Nica Richards
Deputy online news editor
3 minute read
9 Jun 2020
2:44 pm

May was the hottest month in recorded human history and things could get worse

Nica Richards

Things are heating up and the thawing of permafrost in Siberia and Alaska, which will add to the world’s climate change woes, are just some of the issues that should prompt the urgent implementation of renewable energy, experts say. 

AFP/File / Pierre-Henry Deshayes
Scientists issued a dire warning Tuesday to UN climate negotiators in Bonn of a vicious global warming cycle that will be unlocked with the thawing of carbon-bearing permafrost

May 2020 was the hottest month on record around the world, with particularly worrying reports indicating a 10 degree Celsius increase experienced in Siberia last month.

Siberia’s unusually warm Spring is concerning. It is one of the coldest places on earth, and harbours more than one billion metric tons of carbon currently locked away in frozen soil, called permafrost.

The thawing of permafrost in extremely cold regions such as Siberia and Alaska would lead to the release of toxic greenhouse gases, which scientists lament would speed up climate change.

Although the melting of permafrost still releases less emissions than man made coal, oil and gas burning, a recent study warned that thawing and subsequent emissions “are likely to be substantial enough to merit consideration in emissions negotiations.”

This ever-present danger of yet another natural resource keeping emissions from reaching the atmosphere re-emphasises the importance of significantly changing our energy habits. And now, the world may need to act much earlier than previously anticipated.

But South Africa is not exempt from steadily rising temperatures due to climate change.

The South African Weather Service’s (SAWS) Dr Andries Kruger and Sandile Ngwenya reiterated this importance, saying that the switching to energy sources that do not release greenhouse gases is essential in mitigating climate change in South Africa.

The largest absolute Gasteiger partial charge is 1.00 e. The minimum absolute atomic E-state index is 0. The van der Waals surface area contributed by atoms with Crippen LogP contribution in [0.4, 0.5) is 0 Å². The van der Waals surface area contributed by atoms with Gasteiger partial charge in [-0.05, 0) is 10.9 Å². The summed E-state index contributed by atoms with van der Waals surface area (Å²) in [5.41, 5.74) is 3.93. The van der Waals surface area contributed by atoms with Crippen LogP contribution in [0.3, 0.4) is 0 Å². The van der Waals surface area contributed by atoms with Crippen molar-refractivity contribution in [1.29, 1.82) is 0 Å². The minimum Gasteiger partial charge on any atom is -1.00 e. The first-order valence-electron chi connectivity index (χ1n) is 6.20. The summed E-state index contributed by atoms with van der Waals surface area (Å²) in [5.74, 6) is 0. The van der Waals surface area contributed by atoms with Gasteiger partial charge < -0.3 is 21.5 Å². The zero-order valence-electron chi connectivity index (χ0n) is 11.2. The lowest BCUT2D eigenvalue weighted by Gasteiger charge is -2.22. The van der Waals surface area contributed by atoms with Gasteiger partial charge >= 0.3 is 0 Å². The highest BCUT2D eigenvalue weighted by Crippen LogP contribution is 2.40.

Kruger and Ngwenya reported that May’s temperatures were 0.63°C warmer than average.

“Consistent with global trends, South Africa is experiencing warmer temperatures, with a trend of about 0.16°C [increase] per decade since 1951,” Kruger and Ngwenya warned.

South Africa is already feeling the impact of climate change, they added, which is seen in increased extreme weather events, namely persistent drought conditions and increased rainfall and floods. These conditions will continue to threaten water and food availability, the economy and health systems.

The country’s winter starts in June, but this year saw a relatively warmer Autumn than usual, Kruger and Ngwenya reported.

And in 2019, they said the daily maximum temperatures “were generally far above-normal over most of South Africa.”

Kruger and Ngwenya said projections show significantly warmer temperatures over the interior of the country, with reduced temperatures expected over coastal zones.

The western, southern and far northern parts of the country are expected to become drier, with wetter conditions projected over the eastern regions.

Carbon Brief projected increased drought conditions that prompted Cape Town’s Day Zero, with climate change increasing the likelihood of this occurring again by a factor of three.

Flash floods throughout southern Africa, which have reportedly increased over the last 60 years and intensified during heat waves in 2015 and 2016, are predicted to become more severe and more likely to occur.

Wet summers in Southern Africa are also projected to become less frequent.

In Mozambique, Zimbabwe and parts of Zambia, Carbon Brief said a study conducted in 2018 showed a decreased likelihood of rainfall, but a possible increase in unpredictable, unusually high  rainfall patterns in the future. The possibility of stronger El Niño events in southern Africa is also likely, which further threatens the region’s agricultural industry, and food security.

And in Africa overall, warmer seasonal temperatures are expected to become more severe and frequent.

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